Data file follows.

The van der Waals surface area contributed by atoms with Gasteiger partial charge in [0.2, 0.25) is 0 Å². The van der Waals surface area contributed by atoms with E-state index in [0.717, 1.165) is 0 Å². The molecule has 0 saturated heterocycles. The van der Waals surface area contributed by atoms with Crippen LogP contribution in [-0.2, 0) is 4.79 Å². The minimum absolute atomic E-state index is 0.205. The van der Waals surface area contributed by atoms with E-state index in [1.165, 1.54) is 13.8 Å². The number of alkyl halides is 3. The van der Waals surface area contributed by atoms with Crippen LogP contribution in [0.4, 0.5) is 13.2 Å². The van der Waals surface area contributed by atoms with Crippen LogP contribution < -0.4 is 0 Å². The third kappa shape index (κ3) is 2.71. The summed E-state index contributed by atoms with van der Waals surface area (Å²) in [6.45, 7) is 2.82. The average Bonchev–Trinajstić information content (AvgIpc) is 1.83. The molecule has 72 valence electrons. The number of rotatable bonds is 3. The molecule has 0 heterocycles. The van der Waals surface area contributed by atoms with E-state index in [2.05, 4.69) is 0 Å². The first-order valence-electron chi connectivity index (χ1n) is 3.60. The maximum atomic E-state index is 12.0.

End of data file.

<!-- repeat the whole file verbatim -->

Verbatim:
The van der Waals surface area contributed by atoms with Gasteiger partial charge in [0.2, 0.25) is 0 Å². The van der Waals surface area contributed by atoms with E-state index in [0.717, 1.165) is 0 Å². The molecule has 0 saturated heterocycles. The van der Waals surface area contributed by atoms with Crippen LogP contribution in [-0.2, 0) is 4.79 Å². The minimum absolute atomic E-state index is 0.205. The van der Waals surface area contributed by atoms with E-state index in [1.165, 1.54) is 13.8 Å². The number of alkyl halides is 3. The van der Waals surface area contributed by atoms with Crippen LogP contribution in [0.4, 0.5) is 13.2 Å². The van der Waals surface area contributed by atoms with Crippen LogP contribution < -0.4 is 0 Å². The third kappa shape index (κ3) is 2.71. The summed E-state index contributed by atoms with van der Waals surface area (Å²) in [6.45, 7) is 2.82. The average Bonchev–Trinajstić information content (AvgIpc) is 1.83. The molecule has 72 valence electrons. The number of rotatable bonds is 3. The molecule has 0 heterocycles. The van der Waals surface area contributed by atoms with E-state index in [2.05, 4.69) is 0 Å². The first-order valence-electron chi connectivity index (χ1n) is 3.60. The maximum atomic E-state index is 12.0.